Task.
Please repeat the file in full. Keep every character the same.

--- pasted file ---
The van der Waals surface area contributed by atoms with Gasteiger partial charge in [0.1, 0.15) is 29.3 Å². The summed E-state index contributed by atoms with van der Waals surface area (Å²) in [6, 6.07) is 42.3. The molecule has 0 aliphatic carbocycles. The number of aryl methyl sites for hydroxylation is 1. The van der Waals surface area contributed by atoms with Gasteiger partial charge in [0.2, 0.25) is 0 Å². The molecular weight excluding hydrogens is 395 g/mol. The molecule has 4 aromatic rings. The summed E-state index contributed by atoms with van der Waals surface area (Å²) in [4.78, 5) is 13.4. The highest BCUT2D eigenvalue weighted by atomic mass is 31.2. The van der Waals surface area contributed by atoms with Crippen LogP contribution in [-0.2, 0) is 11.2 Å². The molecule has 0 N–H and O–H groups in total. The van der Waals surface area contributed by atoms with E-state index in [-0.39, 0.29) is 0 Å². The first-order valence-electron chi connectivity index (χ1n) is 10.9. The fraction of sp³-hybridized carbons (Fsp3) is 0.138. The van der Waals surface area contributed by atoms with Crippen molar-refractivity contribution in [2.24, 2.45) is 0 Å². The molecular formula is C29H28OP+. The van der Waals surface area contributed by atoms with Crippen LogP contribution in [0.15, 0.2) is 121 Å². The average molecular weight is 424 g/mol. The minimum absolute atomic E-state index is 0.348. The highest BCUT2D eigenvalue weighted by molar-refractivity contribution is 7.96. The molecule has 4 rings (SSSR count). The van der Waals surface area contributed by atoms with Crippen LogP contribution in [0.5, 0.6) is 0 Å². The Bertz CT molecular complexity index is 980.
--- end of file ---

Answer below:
The van der Waals surface area contributed by atoms with Gasteiger partial charge in [0.1, 0.15) is 29.3 Å². The summed E-state index contributed by atoms with van der Waals surface area (Å²) in [6, 6.07) is 42.3. The molecule has 0 aliphatic carbocycles. The number of aryl methyl sites for hydroxylation is 1. The van der Waals surface area contributed by atoms with Gasteiger partial charge in [0.2, 0.25) is 0 Å². The molecular weight excluding hydrogens is 395 g/mol. The molecule has 4 aromatic rings. The summed E-state index contributed by atoms with van der Waals surface area (Å²) in [4.78, 5) is 13.4. The highest BCUT2D eigenvalue weighted by atomic mass is 31.2. The van der Waals surface area contributed by atoms with Crippen LogP contribution in [-0.2, 0) is 11.2 Å². The molecule has 0 N–H and O–H groups in total. The van der Waals surface area contributed by atoms with E-state index in [-0.39, 0.29) is 0 Å². The first-order valence-electron chi connectivity index (χ1n) is 10.9. The fraction of sp³-hybridized carbons (Fsp3) is 0.138. The van der Waals surface area contributed by atoms with Crippen molar-refractivity contribution in [2.24, 2.45) is 0 Å². The molecular formula is C29H28OP+. The van der Waals surface area contributed by atoms with Crippen LogP contribution in [0.15, 0.2) is 121 Å². The average molecular weight is 424 g/mol. The minimum absolute atomic E-state index is 0.348. The highest BCUT2D eigenvalue weighted by molar-refractivity contribution is 7.96. The molecule has 4 rings (SSSR count). The van der Waals surface area contributed by atoms with Crippen LogP contribution in [0.5, 0.6) is 0 Å². The Bertz CT molecular complexity index is 980.